Suffice to say I’m doing ok and staying in touch with Terry and Paul. We’re a day apart.
Im now in the cute Albergue in Villeguillo on my own. Bliss :)
Unfortunately there is a bubble of 7 now so I zoomed ahead for a quiet night.
From tomorrow we’ll all catch up again.
Im loving this camino. The countryside changes every couple of days.
Fuenfria was a challenge and I nearly froze my tips (fingers) off ! Is this September?
So I’ll maybe do a summary post when I finish.
All I can say is - love love love it (oh,and give yourself a few extra days in Segovia - preciosa
Cheers grace
 
Camino(s) past & future
Frances x5, Portuguese VdlP12, Sanabres, Aragones, Norte,Salvador,Primitivo, VdlP 17,Madrid18Norte
So glad you are enjoying the walk,Grace. I'm due to start on the 26th. Love to hear more when you have time.
I'm anxious about the water crossings on the path to Colmenar, were there many? I might take an extra day in Segovia.
 

NualaOC

Veteran Member
Camino(s) past & future
A few and hopefully lots more. See signature.
Well I promised to write about my camino Madrid. As I’ve been dogged with a pesky foot issue I’ve held off posting in case I have to abandon ship.
Bloomin heck, what next!
Suffice to say I’m doing ok and staying in touch with Terry and Paul. We’re a day apart.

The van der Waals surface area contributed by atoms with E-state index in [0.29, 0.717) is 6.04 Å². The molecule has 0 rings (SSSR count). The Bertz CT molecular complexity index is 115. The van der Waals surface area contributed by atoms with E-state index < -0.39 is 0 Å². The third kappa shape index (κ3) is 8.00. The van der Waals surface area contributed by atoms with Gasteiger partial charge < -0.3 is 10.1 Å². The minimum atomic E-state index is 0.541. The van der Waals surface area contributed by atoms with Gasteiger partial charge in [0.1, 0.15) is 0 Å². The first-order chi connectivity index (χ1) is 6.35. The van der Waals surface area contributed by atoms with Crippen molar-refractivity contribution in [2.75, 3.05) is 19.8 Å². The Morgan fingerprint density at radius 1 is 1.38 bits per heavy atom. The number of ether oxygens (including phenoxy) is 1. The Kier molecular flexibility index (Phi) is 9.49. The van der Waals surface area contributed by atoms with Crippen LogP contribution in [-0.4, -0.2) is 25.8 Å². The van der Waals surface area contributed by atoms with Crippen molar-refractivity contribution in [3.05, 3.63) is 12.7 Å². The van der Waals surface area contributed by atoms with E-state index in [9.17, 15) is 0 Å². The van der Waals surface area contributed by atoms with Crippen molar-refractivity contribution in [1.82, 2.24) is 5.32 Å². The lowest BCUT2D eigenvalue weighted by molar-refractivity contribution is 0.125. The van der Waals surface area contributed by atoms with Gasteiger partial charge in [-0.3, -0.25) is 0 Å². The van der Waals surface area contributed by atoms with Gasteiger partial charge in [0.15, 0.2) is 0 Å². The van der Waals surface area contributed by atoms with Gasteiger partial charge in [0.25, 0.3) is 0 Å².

Im now in the cute Albergue in Villeguillo on my own. Bliss :)
Unfortunately there is a bubble of 7 now so I zoomed ahead for a quiet night.
From tomorrow we’ll all catch up again.
Im loving this camino. The countryside changes every couple of days.
Fuenfria was a challenge and I nearly froze my tips (fingers) off ! Is this September?
So I’ll maybe do a summary post when I finish.
All I can say is - love love love it (oh,and give yourself a few extra days in Segovia - preciosa
Cheers grace
Hi Grace, glad you're loving the Camino de Madrid. Hope your foot settles soon.

If you're heading to Alcazarén today, the albergue is very nice. @timr 's post might be helpful re. food options. It's no.34 in this thread. I wish I'd read it before trying to find somewhere to eat 😀

Buen Camino! Nuala
 
Camino(s) past & future
'03CF, '08VdlP, '12Porto, '14VdlP via Port '15CPI ‘17Levante to Toledo
Perfect timing Nuala. I’ve arrived to Alcazaren and completed ‘pilgrim work’ for the day. Heading out to info office and later food. Will look for timr’s bar.
Gorgeous walk today. Very misty start from Villeguillo but I saw lots of deer skipping across the path ahead of me. Pilgrims do make a lot of scary noise after all ;)
 

Anthony Rocco

New Member
Camino(s) past & future
Frances 2014, Ignaciano +Aragones +Parts of Frances 2016, Salvador, Primitivo, Ingles (2017)
We are 2 pilgrims (Canadian and an Aussie) starting out from Madrid the morning of Sept 07. Plan on doing the Madrid/Frances/Invierno combination. Anyone else?
My wife and I start Madrid tomorrow, September 22. Any advice from those on this thread who started earlier this month would be most welcome. We're in good shape, having walked the Ignaciano from Loyola to Logrono before hopping a bus to come to Madrid. That walk is very tough; we are anticipating a less challenging Camino.
 

lindam

Active Member
Camino(s) past & future
Frances, Via de La Plata, Portuguese, Camino Ingles, Fisterra, Muxia, Catalan and Aragones, Norte
Enjoy your Camino! I will be following in your footsteps beginning on 26 September.